Parenting the Parent Series Part 3: Learn to say ‘No’

Learn to say ‘No’, so that ‘Yes’ means ‘Yes’, in order to teach people how to treat you. By Samantha Toweel-Moore , occupational therapist.

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In Part 3 of our series, Parenting the Parent, learn how to set boundaries in your life by saying ‘No’ to things that you are not happy to do, without feeling guilty. In this way, you can show people how you want to be treated, and avoid being abused.

Remember the last time you agreed to do something that you didn’t want to do? One of two things probably happened: Either excuses ran through your head until you found a way out of your commitment, and you were relieved but guilt-ridden; or, if you went through with it, you probably found that you built up resentment about it. Either way, you wished you had the power to say, ‘No’.

Why don’t we say, ‘No’?

What is so difficult about it? It starts with the associations we have about it. Dr Caryn Aviv says that women are taught from a young age to look outside themselves for the 3 As – acceptance, affirmation and approval. Saying yes seems to be the quickest way to obtain the 3 ‘A’ fix.

On top of this, from our youngest years, ‘No’ was a word we learnt to associate with denial and rejection. Our parents drew the boundary lines for us as we were too young to make healthy and safe judgements for ourselves.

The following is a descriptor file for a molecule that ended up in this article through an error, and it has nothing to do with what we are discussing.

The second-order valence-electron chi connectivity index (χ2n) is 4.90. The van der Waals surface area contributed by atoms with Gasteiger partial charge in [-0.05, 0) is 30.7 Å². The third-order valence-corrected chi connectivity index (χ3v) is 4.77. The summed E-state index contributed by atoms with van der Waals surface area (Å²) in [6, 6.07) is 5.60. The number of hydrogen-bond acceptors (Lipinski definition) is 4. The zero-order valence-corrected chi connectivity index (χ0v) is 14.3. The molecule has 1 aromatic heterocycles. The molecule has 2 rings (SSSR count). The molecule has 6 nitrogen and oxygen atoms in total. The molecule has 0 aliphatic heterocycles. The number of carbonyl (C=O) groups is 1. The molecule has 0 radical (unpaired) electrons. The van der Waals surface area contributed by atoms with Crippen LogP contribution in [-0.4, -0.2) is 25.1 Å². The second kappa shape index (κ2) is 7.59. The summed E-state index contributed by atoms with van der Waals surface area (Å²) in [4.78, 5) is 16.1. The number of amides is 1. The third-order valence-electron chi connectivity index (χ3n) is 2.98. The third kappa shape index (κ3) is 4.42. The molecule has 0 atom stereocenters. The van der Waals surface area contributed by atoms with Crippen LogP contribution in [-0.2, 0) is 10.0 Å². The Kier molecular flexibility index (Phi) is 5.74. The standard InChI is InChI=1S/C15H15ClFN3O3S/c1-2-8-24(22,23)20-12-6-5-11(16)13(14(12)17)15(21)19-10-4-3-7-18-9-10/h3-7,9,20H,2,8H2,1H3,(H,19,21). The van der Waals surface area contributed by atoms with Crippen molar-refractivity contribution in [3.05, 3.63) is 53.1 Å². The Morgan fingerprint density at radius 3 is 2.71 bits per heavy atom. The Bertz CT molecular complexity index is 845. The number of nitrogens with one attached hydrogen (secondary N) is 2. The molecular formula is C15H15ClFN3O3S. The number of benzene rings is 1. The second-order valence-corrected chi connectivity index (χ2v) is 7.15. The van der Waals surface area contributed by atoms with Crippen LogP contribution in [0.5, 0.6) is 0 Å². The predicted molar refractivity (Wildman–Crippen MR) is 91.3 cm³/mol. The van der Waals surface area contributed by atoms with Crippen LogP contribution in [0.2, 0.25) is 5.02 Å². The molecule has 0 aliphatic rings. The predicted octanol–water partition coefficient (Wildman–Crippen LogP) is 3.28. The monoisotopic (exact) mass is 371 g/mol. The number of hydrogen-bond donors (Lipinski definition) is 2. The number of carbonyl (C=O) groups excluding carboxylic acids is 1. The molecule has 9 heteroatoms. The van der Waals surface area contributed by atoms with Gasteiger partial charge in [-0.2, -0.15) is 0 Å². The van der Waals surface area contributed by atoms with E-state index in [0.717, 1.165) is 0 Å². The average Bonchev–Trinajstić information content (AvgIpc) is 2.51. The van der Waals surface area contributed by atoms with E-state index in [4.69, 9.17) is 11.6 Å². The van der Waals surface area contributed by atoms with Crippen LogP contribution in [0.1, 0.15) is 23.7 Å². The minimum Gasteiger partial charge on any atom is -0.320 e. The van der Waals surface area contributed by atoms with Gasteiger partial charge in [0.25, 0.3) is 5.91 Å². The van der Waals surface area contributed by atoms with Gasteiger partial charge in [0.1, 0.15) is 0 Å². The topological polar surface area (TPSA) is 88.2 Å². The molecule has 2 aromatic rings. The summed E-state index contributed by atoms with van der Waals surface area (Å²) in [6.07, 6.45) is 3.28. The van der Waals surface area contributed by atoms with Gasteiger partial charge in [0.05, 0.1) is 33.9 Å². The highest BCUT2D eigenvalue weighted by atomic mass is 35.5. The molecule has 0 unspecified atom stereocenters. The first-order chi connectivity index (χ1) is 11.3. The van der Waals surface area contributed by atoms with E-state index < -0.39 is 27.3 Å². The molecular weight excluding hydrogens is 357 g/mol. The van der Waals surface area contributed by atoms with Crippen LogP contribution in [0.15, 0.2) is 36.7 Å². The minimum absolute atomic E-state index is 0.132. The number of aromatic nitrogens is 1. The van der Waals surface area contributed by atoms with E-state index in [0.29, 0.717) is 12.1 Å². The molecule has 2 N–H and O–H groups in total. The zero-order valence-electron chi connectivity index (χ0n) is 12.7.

Today we are the parents. We have the wisdom and power to make safe decisions for ourselves. Yet, many of us are yet to make that mental shift. We fear being the adult and expressing our personal preferences and priorities; we weren’t allowed to do this as a child. As we start this process as an adult, we face the possibility of a backlash from our family and friends as they learn to adjust.

At first, we may do what others ask of us, as we believe that this will prevent conflict. It may work for a while, but with time we become unwell, as we realise that we’ve become a machine used to build others’ dreams. We have our own purpose, but it has no time. We’ve committed ourselves to others’ demands and not our own priorities.

‘No’ is a necessary shield to protect us from exploiting ourselves. It’s a boundary line which defines and protects us; a line we draw to allow ourselves to put first things first. It helps us to lead our lives, and ensures that we don’t become ‘people pleasers’.

To change our default patterns of behaviour, we have to understand the benefits of boundaries, as follows:

We teach others how to treat us
What we put up with, we end up with. We need to discourage behaviours in our relationships that we feel are disrespectful. To do this, set one small boundary at a time. For example, if you have a friend, family member or colleague who calls you at all hours of night to offload their stress, explain that you cannot give them the support they need after a set time (say, 7pm) because you’re engaged in family responsibilities. Once they meet the time boundary, move on to the next limit. For example, say “I can only speak for five minutes at a time, as I’m at work or have other commitments.” Then give them a minute’s warning before you have to go, saying, for example, “We need to wrap up. I have a minute left.”

Boundaries provide:

  • Protection
  • We need to draw the line in order to ensure that we’re not abused on a physical, emotional, sexual or verbal level.